COVID-19 MonitorLast Updated:July 3, 2020
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- Canada’s real GDP is likely to grow 3 per cent in May, bouncing back from a record decline in April, Statistics Canada said in a flash estimate on Tuesday, as businesses across the country began to reopen following coronavirus-linked shutdowns.
- The goods-producing sector posted a 17.0 per cent decrease, led by sharp declines in manufacturing and construction, with the service sector down 9.7 per cent on sharp plunges in the hospitality, retail and transportation sectors, the StatsCan data showed.
- “April was a ‘mense horribilis’ for the Canadian economy, and the only thing good about it was that in all likelihood it marked the bottom of this short but extremely deep recession,” Avery Shenfeld, chief economist at CIBC Capital Markets, said in a note.
- The list of nations that European Union countries have approved includes Australia, Canada and New Zealand, while travelers from China will be permitted if China reciprocates.
- The list of safe countries will be reviewed every two weeks to reflect the changing realities of the coronavirus outbreaks in individual nations, officials said, and countries could be added or removed from the list.
- Exceptions are also being made for travelers from countries outside the safe list, including health care workers, diplomats, humanitarian workers, transit passengers, asylum seekers and students, as well as “passengers traveling for imperative family reasons” and foreign workers whose employment in Europe is deemed essential.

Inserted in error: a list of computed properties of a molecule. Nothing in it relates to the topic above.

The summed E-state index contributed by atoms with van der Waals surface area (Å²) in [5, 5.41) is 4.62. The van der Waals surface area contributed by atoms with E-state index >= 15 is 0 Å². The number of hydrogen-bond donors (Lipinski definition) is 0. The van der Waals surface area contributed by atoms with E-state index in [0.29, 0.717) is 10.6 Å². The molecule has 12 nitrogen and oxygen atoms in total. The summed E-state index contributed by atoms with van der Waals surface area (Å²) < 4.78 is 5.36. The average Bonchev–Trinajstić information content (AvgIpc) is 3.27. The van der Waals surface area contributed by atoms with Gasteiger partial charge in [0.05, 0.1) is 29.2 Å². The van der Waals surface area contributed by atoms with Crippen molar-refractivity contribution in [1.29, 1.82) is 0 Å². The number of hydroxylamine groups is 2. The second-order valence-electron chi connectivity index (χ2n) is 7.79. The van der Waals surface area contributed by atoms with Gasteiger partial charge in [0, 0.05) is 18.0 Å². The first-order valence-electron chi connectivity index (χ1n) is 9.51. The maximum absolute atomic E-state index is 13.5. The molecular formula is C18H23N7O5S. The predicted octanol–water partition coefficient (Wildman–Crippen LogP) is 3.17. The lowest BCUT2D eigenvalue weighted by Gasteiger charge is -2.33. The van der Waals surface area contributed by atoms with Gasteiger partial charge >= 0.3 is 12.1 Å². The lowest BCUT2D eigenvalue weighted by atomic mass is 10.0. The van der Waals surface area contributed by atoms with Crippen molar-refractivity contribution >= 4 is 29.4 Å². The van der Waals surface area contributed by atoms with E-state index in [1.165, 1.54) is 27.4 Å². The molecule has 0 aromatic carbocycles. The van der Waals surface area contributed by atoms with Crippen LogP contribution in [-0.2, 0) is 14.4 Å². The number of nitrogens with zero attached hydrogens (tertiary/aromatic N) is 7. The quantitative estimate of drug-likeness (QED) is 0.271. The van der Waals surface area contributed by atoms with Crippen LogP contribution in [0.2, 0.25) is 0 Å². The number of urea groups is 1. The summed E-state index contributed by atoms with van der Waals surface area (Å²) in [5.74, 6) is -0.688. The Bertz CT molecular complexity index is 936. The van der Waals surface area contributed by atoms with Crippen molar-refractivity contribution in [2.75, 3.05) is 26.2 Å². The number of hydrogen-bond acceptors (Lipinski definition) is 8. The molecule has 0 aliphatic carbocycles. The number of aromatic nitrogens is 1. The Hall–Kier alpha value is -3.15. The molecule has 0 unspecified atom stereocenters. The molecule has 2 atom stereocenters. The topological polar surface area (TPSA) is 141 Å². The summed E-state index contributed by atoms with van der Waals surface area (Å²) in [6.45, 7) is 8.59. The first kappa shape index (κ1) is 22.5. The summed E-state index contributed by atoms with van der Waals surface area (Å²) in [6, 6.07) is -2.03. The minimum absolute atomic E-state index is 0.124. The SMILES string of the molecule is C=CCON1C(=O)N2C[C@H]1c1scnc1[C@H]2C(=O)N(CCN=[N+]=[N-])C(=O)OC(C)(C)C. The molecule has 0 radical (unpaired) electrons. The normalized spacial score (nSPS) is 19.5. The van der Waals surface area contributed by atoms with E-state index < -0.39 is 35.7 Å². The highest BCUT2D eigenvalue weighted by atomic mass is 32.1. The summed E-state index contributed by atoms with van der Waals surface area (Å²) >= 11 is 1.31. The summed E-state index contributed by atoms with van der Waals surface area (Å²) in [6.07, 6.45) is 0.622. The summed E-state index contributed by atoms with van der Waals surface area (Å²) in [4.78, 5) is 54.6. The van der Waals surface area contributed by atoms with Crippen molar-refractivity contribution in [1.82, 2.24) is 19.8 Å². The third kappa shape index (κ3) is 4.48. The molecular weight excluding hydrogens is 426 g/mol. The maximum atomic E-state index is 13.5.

- A cavalcade of restaurateurs, retailers and others hurt by pandemic shutdowns have sued to force their insurers to cover billions in business losses.
- But insurance companies have largely refused to pay claims under this coverage, citing a standard requirement for physical damage.
- More than half of property policies in force today specifically exclude viruses. The firms filing the lawsuits mostly hold policies without that exclusion.
- The big challenges posed by the virus indoors are the collection of particles on surfaces and the flow of air between individuals.
- NitroPep’s spikes are tiny antimicrobial agents that can be added to desks, walls and other surfaces and rupture anything with a membrane that lands on them.
- Coronavirus has even turbocharged demand for UV disinfecting robots. Danish company UVD Robots was the first company to invent these machines, which travel around buildings emitting UV light that leaves bacteria and viruses too damaged to function.
- Think it is hard to get people to wear a mask? Wait until health workers try to vaccinate the entire population.
- A recent survey conducted by the Pew Research Center found that if a COVID-19 vaccine were available today and proven effective, only 54% of Black adults would be willing to get it, compared to 74% of white adults.
- For one thing, health insurance companies could tell their customers that they have to get vaccinated if they want coverage when they get sick.